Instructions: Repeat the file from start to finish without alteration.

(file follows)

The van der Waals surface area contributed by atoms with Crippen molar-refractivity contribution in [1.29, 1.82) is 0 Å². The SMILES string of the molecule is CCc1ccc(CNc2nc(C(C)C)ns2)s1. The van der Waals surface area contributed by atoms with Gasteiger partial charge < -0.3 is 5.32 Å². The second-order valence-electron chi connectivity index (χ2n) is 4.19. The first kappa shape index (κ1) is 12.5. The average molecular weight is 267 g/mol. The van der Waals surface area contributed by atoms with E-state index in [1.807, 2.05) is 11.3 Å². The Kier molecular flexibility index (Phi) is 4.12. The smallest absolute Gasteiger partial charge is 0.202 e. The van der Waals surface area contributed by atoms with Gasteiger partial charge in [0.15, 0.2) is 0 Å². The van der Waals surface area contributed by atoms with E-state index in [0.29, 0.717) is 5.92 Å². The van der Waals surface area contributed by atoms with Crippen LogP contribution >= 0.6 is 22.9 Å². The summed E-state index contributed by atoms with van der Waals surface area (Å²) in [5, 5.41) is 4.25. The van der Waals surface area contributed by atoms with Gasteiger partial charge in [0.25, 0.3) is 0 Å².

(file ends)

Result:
The van der Waals surface area contributed by atoms with Crippen molar-refractivity contribution in [1.29, 1.82) is 0 Å². The SMILES string of the molecule is CCc1ccc(CNc2nc(C(C)C)ns2)s1. The van der Waals surface area contributed by atoms with Gasteiger partial charge < -0.3 is 5.32 Å². The second-order valence-electron chi connectivity index (χ2n) is 4.19. The first kappa shape index (κ1) is 12.5. The average molecular weight is 267 g/mol. The van der Waals surface area contributed by atoms with E-state index in [1.807, 2.05) is 11.3 Å². The Kier molecular flexibility index (Phi) is 4.12. The smallest absolute Gasteiger partial charge is 0.202 e. The van der Waals surface area contributed by atoms with Gasteiger partial charge in [0.15, 0.2) is 0 Å². The van der Waals surface area contributed by atoms with E-state index in [0.29, 0.717) is 5.92 Å². The van der Waals surface area contributed by atoms with Crippen LogP contribution >= 0.6 is 22.9 Å². The summed E-state index contributed by atoms with van der Waals surface area (Å²) in [5, 5.41) is 4.25. The van der Waals surface area contributed by atoms with Gasteiger partial charge in [0.25, 0.3) is 0 Å².